I’m reading the recently published 50-year anniversary volume of “UV“, the excavations department within the Swedish National Heritage Board. I worked my first fieldwork season for one of their regional units back in 1992. The book’s an interesting read as UV is the single organisation that has done the most archaeological fieldwork in Sweden. Ever. And it’s the country’s biggest archaeological employer. This arguably means that it is the country’s biggest producer of archaeological research. Yet it has no academic affiliation.
In Stefan Larsson’s paper about the organisation’s current and future role I came across an enlightening perspective (and I translate):
The way in which contract archaeology was created [in the 60s] had to do with the expansion of the public administration. There was a need for various kinds of “social engineer” to find solutions to problems and the goals formulated by politicians. Research and administration became instrumental and was directed towards attaining the chosen goals, regardless of the values these represented or possibly destroyed. [...] When weighing various interests against each other, science’s social engineers had the task of delivering “recipes” for solutions to the politicians. The task of contract archaeology, specifically, became to solve the conflict between cultural heritage protection and societal development in the shape of e.g. investments in the infrastructure since both had been set out as political goals. (pp. 140-141)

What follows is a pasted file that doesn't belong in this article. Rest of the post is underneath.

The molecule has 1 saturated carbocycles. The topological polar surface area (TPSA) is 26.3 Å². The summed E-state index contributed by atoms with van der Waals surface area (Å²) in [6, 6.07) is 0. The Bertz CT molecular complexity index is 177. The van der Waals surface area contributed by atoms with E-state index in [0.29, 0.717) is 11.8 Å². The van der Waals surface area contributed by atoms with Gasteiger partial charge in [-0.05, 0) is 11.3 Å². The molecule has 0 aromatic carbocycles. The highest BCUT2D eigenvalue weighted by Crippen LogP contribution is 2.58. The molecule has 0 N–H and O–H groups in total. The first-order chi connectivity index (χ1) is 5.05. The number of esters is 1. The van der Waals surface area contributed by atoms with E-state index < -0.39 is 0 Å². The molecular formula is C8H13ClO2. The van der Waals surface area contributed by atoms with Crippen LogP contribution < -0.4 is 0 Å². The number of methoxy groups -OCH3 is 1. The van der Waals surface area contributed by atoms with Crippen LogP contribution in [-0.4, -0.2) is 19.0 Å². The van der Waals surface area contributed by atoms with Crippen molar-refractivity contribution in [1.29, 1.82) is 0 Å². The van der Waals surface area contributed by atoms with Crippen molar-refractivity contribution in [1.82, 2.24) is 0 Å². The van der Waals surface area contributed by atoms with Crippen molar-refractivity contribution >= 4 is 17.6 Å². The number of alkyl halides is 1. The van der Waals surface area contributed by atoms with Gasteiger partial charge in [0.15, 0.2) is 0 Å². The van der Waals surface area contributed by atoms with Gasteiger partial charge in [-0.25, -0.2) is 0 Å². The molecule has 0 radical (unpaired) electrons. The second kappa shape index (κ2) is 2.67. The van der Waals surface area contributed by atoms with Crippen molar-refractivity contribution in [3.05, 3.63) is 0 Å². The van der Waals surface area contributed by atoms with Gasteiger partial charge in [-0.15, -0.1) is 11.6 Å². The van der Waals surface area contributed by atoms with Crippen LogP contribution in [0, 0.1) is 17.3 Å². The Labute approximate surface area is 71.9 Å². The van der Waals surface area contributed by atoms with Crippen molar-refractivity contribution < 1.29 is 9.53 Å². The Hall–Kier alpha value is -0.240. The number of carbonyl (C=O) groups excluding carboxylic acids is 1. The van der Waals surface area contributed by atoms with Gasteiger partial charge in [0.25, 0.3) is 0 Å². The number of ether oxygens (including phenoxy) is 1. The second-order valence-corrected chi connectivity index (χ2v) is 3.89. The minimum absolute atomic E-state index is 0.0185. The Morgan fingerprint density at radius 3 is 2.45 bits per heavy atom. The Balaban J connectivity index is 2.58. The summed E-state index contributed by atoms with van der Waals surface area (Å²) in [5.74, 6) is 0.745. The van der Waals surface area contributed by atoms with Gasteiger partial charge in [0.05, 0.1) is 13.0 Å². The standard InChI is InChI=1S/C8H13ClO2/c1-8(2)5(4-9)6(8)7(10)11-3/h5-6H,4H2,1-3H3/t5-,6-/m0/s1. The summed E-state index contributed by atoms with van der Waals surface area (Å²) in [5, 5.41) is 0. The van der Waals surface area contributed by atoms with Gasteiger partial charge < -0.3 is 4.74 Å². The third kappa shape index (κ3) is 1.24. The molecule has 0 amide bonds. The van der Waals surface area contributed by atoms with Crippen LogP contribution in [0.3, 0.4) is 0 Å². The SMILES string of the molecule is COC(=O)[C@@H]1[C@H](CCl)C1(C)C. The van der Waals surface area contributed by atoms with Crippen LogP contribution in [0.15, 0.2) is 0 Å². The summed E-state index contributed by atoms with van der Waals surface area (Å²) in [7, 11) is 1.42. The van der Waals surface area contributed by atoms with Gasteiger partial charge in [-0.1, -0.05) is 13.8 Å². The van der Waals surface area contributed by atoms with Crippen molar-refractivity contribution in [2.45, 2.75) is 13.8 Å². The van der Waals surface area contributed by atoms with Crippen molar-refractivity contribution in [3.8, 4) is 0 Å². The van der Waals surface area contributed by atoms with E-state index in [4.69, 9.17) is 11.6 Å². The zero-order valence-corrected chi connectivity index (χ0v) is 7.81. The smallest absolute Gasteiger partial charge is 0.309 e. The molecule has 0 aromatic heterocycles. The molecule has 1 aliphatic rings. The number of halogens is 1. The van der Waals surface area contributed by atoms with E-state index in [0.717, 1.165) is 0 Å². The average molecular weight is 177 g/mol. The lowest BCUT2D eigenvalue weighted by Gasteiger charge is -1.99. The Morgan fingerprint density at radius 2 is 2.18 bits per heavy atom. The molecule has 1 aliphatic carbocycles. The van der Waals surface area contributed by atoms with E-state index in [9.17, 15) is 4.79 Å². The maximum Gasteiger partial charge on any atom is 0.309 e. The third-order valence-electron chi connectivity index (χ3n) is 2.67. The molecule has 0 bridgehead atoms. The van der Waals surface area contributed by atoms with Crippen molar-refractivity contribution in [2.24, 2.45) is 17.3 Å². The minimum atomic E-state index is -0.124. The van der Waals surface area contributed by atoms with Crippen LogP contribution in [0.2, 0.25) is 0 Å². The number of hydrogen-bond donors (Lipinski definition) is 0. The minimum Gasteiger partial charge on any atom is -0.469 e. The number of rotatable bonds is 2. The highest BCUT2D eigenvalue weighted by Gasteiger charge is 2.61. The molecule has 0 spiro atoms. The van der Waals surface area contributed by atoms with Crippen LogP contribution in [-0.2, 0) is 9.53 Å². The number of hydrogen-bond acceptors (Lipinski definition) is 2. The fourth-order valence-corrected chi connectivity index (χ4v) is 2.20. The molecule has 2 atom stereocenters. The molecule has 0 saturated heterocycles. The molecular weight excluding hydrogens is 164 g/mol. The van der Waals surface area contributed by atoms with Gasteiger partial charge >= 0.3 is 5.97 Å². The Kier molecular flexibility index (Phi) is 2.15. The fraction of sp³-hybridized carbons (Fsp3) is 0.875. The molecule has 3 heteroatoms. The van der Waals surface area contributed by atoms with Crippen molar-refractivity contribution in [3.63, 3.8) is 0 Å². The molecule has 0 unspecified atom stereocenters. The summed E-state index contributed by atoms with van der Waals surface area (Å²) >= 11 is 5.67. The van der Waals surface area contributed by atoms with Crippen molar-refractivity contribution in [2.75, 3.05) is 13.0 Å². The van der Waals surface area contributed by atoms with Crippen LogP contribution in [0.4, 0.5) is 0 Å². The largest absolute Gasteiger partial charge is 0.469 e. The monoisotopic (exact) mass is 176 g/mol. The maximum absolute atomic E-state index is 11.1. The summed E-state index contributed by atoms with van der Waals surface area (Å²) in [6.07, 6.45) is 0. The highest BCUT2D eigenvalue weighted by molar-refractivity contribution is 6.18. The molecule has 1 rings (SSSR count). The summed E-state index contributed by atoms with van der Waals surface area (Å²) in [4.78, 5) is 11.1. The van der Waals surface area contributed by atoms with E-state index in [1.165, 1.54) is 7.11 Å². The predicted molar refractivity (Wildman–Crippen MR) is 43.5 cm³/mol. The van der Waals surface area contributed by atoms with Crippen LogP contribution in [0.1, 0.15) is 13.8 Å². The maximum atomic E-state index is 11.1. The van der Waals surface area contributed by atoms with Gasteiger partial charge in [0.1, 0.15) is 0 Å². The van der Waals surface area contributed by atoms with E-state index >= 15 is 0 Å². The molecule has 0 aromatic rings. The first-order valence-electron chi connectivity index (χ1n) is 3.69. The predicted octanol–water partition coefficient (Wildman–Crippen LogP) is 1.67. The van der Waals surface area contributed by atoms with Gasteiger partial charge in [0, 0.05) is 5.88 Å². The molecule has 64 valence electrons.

Contract archaeology exists to solve an internal conflict among the goals set out by politicians. I think that’s really well put. Stefan Larsson is one of Sweden’s foremost writers on stratigraphical theory & methodology and has a home-made Iggy Pop tattoo.
Ersgård, L. 2009. UV 50 år. National Heritage Board. Sweden. ISBN 978-91-7209-544-1.